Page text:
Horsing around at the equestrian Center meet and greet
There’s to be no horsin’ around on campus — that is, unless you’re at the Liberty Equestrian Center.
At the charming entrance of Barn 1 at the Liberty Equestrian Center, students and families lined up at a table hosted by Campus Recreation to attend the horse meet and greet and scavenger hunt event Oct. 21. Students scanned Flames passes’ to enter into a raffle for the chance to win a free trail ride.
After receiving the scavenger hunt sheet that was filled up with clever horse-themed riddles, students and families scoured the barns for clues. But amid all the clue-hunting, guests made some new four-legged friends.
Stepping towards the first set of horse stalls, everyone could admire the beautiful pine woodwork that was built into every inch of the wide-open barn. There were rows of stalls on both sides of Barn 1, and several friendly horses popped their long, muscular necks outside their stalls.
A tall, jet-black horse named Prince happily stepped towards the open part of his stall as families came closer. He patiently accepted any polite petting from the guests and leaned farther out of his stall to receive more love from the attendees. Another horse, known as Austin, was also eager to receive some attention and welcomed the petting of his chestnut mane by the kids at the event.
Pickles, a brown and white paint horse also stood by, ready to encounter anybody willing to pat his soft head. Bella and Sierra, two miniature horses, nonchalantly awaited their turn to be petted and stood side-by-side in their stall.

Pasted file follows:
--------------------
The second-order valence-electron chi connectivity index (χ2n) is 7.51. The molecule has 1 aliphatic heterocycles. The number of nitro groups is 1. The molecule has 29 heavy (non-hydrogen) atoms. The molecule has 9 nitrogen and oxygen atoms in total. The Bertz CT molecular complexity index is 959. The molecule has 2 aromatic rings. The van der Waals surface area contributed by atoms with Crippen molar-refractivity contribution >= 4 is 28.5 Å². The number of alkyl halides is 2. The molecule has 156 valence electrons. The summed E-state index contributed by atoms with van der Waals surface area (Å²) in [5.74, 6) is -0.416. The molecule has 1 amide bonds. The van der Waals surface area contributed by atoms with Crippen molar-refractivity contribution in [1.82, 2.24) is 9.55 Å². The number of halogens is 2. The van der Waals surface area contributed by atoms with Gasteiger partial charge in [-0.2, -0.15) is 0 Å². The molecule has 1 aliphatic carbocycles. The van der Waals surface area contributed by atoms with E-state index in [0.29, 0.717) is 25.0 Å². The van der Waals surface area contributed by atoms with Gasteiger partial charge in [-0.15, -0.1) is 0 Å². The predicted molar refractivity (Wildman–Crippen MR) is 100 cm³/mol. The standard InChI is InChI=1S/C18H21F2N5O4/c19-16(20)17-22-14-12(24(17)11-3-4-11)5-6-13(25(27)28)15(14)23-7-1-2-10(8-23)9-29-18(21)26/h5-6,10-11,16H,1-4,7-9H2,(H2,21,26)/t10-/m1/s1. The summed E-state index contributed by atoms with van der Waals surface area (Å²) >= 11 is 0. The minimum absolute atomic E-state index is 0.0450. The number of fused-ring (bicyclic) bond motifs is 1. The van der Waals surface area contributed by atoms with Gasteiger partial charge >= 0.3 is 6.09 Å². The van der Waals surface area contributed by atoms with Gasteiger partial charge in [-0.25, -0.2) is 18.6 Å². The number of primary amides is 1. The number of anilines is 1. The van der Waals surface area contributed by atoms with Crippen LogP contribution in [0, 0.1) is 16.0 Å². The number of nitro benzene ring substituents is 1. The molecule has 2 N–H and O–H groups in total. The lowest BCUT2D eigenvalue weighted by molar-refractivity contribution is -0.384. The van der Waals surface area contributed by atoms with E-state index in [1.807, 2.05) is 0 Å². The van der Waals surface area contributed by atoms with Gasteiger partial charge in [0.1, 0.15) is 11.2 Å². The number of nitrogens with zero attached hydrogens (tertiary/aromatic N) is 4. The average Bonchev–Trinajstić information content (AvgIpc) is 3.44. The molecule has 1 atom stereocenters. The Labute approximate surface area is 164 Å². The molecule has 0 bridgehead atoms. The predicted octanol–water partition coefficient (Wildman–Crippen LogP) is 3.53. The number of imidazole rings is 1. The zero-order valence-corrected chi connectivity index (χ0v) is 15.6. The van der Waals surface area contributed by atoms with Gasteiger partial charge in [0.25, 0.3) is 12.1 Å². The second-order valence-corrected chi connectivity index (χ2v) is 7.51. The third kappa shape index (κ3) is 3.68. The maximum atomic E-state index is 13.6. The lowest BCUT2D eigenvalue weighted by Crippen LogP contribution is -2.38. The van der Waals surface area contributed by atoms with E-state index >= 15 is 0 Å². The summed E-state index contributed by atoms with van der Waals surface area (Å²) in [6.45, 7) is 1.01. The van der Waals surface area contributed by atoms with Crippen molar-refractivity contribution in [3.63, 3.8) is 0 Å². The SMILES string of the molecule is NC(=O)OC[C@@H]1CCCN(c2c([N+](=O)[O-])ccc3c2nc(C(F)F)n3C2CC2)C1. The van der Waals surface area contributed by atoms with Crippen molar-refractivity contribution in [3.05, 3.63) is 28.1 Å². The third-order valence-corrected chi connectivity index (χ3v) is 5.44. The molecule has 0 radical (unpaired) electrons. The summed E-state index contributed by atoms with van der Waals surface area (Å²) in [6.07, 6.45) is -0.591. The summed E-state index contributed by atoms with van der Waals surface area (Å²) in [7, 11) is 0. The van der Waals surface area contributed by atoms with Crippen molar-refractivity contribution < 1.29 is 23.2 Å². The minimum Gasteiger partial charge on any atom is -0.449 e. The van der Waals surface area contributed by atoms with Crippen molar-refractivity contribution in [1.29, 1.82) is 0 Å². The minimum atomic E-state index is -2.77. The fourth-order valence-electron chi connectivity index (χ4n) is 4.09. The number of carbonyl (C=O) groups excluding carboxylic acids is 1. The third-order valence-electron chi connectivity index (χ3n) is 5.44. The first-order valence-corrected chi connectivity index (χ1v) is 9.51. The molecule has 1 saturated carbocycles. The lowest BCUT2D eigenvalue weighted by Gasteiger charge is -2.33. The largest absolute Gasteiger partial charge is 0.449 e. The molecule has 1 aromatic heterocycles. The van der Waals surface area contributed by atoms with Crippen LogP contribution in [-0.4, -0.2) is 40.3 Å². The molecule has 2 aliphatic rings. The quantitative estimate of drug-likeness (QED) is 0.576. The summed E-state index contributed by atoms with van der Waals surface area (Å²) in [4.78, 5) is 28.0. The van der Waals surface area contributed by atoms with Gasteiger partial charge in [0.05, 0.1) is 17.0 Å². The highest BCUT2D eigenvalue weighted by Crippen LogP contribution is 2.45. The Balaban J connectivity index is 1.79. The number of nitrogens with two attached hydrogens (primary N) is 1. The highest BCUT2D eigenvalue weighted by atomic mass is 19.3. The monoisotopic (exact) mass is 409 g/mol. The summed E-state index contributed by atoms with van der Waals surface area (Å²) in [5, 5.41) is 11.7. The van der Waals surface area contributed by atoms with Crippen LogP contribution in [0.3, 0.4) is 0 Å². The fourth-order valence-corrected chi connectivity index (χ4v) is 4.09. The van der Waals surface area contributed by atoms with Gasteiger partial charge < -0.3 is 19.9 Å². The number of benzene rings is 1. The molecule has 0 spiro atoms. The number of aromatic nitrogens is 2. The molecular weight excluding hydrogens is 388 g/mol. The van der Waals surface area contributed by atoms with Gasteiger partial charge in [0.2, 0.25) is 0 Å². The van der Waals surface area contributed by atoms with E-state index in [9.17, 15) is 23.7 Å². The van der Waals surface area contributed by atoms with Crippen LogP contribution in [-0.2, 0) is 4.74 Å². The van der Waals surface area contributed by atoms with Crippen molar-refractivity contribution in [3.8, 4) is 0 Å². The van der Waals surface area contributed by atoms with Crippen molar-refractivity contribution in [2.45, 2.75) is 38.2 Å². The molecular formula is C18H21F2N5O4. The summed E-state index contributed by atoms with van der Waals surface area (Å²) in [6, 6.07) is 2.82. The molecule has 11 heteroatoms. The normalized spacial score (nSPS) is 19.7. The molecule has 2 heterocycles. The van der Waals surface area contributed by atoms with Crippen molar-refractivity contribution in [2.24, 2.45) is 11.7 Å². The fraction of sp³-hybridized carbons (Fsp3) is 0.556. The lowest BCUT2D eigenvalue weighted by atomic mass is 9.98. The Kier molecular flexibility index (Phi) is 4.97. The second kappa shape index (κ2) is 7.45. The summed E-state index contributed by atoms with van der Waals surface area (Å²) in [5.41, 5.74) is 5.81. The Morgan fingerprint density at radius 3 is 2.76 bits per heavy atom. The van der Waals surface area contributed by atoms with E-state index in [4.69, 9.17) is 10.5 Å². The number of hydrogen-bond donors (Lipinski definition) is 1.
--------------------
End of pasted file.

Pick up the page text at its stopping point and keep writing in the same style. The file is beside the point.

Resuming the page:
Settled in a different section of the center, two little goats named Figgy and Berdita awaited their turn for greetings. Stretching their little chins to the fence of their stall, the cheerful goats gazed at anyone willing to scratch their fluffy chins. While exploring more of the 380-acre property of the center, barn cats sauntered over to peaceful and sunny spots beside the barns. Each of the animals at the event were amiable and comfortable with meeting the guests.
As the hunt continued, the students and families searched for any sign of a clue to solve the mystery. Most of the riddles included tough and quick-witted rhymes, which posed as a real challenge for the hunters. One riddle included lines about James Bond movies that would lead the attendees to discover the name of one of the horses in another barn. One riddle led the guests to discover the name of the headgear horse riders regularly used to protect against concussions.
From riddles addressing the unique names of the horses, to teaching the guests about proper equestrian gear, the scavenger hunt and horse meet and greet proved to be a fun and informative occasion for all ages.
This riding academy is recognized by the United States Hunter/Jumper Association (USHJA), the American Quarter Horse Association (AQHA), the Intercollegiate Horse Shows Association (IHSA) and several other nationwide associations for both English and Western riding disciplines. The Equestrian Center offers various summer camps and hayride events each year.
“It is super therapeutic to just go up to the center and see the horses,” Julia Macchione, a senior English education major, said.
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Davis is a feature reporter for the Liberty Champion